Now on a normal team, Harris’ 2020-21 performance would have been perfectly acceptable for a third star, but on the Sixers, where their second-best player doesn’t really take jump shots, makes free throws at an acceptable clip, and has a tendency to disappear at the end of games, the former Buck/Magician(?)/Piston/Clipper’s nonchalant offensive attitude forced players like Seth Curry to step into far larger roles than they realistically should be expected to fill.

No, what the Sixers really needed – and still do – from their third star is a microwave scorer who loves to shoot and can handle the ball with the best of them. He doesn’t necessarily need to be the best facilitator around or play A-plus perimeter defense, Simmons and the combination of Tyrese Maxey and Matisse Thybulle can surely provide that, but he has to be an ice-in-his-veins killer willing to take a shot no matter the situation.

Now in decade two of his NBA career, Harris isn’t going to become that player anytime soon.

On a recent episode of “The Lowe Post,” ESPN’s Zach Lowe broke down the collapses of both the Sixers and the Utah Jazz. Speaking to one of the best NBA cap guys around in former Brooklyn Nets GM Bobby Marks, Lowe pontificated that the Jazz are in serious need of a 3-and-D forward and would have to part with players like Bojan Bogdanović and Jordan Clarkson to facilitate such a move.

While neither explicitly mentioned anything about a Harris trade regardless of the situation – all trade talk was squarely centered on Simmons – riddle me this: Would the Sixers have been better off versus the Hawks with Clarkson and the NBA’s other Bogdanović over Harris? That duo combined for 35.6 points per game over the playoffs and combined for 7.2 fourth-quarter points per game versus 3.5 for Harris. Would the Sixers be better off with two quality role players – one in the frontcourt and one in the backcourt – who both fit alongside Embiid instead of one player who is better overall but can’t quite score well enough to hide Simmons’ shortcomings?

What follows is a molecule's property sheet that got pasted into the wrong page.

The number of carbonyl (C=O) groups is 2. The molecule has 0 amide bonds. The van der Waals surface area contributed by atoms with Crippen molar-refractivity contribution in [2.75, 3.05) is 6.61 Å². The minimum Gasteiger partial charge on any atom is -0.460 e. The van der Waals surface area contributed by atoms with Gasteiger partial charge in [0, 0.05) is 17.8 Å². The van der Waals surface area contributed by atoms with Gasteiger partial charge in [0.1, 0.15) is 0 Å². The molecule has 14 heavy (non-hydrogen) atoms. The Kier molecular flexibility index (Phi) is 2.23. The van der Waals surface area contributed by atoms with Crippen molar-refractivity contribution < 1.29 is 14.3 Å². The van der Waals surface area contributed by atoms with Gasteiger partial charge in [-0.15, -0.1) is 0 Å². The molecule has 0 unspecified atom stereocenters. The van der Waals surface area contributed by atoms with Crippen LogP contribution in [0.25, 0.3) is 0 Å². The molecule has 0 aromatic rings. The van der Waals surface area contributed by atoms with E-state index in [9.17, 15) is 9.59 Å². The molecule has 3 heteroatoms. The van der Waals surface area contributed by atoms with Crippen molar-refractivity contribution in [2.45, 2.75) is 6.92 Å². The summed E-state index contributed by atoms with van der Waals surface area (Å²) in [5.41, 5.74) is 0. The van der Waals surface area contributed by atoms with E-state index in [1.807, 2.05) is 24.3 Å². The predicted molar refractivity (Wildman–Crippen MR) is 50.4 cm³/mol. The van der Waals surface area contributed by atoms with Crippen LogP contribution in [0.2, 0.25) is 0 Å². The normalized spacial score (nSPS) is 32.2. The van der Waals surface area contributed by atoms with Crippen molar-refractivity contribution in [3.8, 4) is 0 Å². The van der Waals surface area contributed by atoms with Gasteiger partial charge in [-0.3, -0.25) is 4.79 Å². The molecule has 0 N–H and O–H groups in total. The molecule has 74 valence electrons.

Considering the current state of the Sixers, every option has to be on the table.

dark. Next. In the end, the Philadelphia 76ers were what they were

As things presently stand, many a Philadelphia 76ers fan would like nothing more than to see Ben Simmons traded this offseason. While it seems highly unlike that the squad will be able to recoup a player of his talents – a multiple-time All-Star, a multiple-time All-Defense player, a former steals champion, and the runner up for DPOTY – in a straight-up one-for-one deal, many would simply rather see the Sixers role with a player like Zach Levine, C.J. McCallum, or even D’Angelo Russell if for no other reason than to avoid wasting another year of Joel Embiid’s prime. If you fall into that camp, there’s (probably) nothing I can do to sway your opinion either way but just remember, Tobias Harris still makes up one-third of the Sixers’ Big 3 and could be moved in a two-for-one trade that nets the team better-fitting role players similar to Daryl Morey’s moves to acquire Danny Green and Seth Curry in 2020. Again, all options have to be on the table.